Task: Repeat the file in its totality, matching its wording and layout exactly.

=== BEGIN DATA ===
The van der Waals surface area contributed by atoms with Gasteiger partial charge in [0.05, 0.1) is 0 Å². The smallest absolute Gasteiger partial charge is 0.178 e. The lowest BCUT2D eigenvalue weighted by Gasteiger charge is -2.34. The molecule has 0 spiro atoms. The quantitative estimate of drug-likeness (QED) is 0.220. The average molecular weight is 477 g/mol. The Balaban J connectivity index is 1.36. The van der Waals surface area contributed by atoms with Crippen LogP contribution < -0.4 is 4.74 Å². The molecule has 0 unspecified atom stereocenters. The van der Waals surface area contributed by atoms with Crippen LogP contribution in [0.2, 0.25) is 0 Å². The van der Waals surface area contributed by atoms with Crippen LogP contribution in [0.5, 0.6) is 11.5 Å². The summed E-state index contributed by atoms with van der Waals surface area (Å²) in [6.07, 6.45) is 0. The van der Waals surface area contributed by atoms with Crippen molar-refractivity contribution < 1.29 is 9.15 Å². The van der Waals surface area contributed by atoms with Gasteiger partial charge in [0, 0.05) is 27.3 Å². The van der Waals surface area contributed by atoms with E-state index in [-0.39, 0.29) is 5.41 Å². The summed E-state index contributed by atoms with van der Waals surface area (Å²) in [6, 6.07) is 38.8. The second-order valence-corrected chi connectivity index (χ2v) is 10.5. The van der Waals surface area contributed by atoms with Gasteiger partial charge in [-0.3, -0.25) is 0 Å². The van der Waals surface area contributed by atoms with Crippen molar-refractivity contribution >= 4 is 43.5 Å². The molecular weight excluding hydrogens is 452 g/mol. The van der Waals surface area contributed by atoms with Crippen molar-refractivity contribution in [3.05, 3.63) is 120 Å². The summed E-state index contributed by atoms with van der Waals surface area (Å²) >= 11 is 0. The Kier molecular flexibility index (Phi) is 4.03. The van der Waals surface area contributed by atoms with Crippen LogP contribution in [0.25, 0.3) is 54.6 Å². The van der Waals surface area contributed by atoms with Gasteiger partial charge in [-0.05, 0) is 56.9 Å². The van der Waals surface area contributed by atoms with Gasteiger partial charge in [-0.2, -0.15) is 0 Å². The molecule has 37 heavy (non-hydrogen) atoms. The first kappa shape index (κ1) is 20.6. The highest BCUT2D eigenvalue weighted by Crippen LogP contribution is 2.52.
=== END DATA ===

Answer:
The van der Waals surface area contributed by atoms with Gasteiger partial charge in [0.05, 0.1) is 0 Å². The smallest absolute Gasteiger partial charge is 0.178 e. The lowest BCUT2D eigenvalue weighted by Gasteiger charge is -2.34. The molecule has 0 spiro atoms. The quantitative estimate of drug-likeness (QED) is 0.220. The average molecular weight is 477 g/mol. The Balaban J connectivity index is 1.36. The van der Waals surface area contributed by atoms with Crippen LogP contribution < -0.4 is 4.74 Å². The molecule has 0 unspecified atom stereocenters. The van der Waals surface area contributed by atoms with Crippen LogP contribution in [0.2, 0.25) is 0 Å². The van der Waals surface area contributed by atoms with Crippen LogP contribution in [0.5, 0.6) is 11.5 Å². The summed E-state index contributed by atoms with van der Waals surface area (Å²) in [6.07, 6.45) is 0. The van der Waals surface area contributed by atoms with Crippen molar-refractivity contribution < 1.29 is 9.15 Å². The van der Waals surface area contributed by atoms with Gasteiger partial charge in [0, 0.05) is 27.3 Å². The van der Waals surface area contributed by atoms with E-state index in [-0.39, 0.29) is 5.41 Å². The summed E-state index contributed by atoms with van der Waals surface area (Å²) in [6, 6.07) is 38.8. The second-order valence-corrected chi connectivity index (χ2v) is 10.5. The van der Waals surface area contributed by atoms with Gasteiger partial charge in [-0.3, -0.25) is 0 Å². The van der Waals surface area contributed by atoms with Crippen molar-refractivity contribution >= 4 is 43.5 Å². The molecular weight excluding hydrogens is 452 g/mol. The van der Waals surface area contributed by atoms with Crippen molar-refractivity contribution in [3.05, 3.63) is 120 Å². The summed E-state index contributed by atoms with van der Waals surface area (Å²) >= 11 is 0. The Kier molecular flexibility index (Phi) is 4.03. The van der Waals surface area contributed by atoms with Crippen LogP contribution in [0.25, 0.3) is 54.6 Å². The van der Waals surface area contributed by atoms with Gasteiger partial charge in [-0.05, 0) is 56.9 Å². The van der Waals surface area contributed by atoms with Gasteiger partial charge in [-0.2, -0.15) is 0 Å². The molecule has 37 heavy (non-hydrogen) atoms. The first kappa shape index (κ1) is 20.6. The highest BCUT2D eigenvalue weighted by Crippen LogP contribution is 2.52.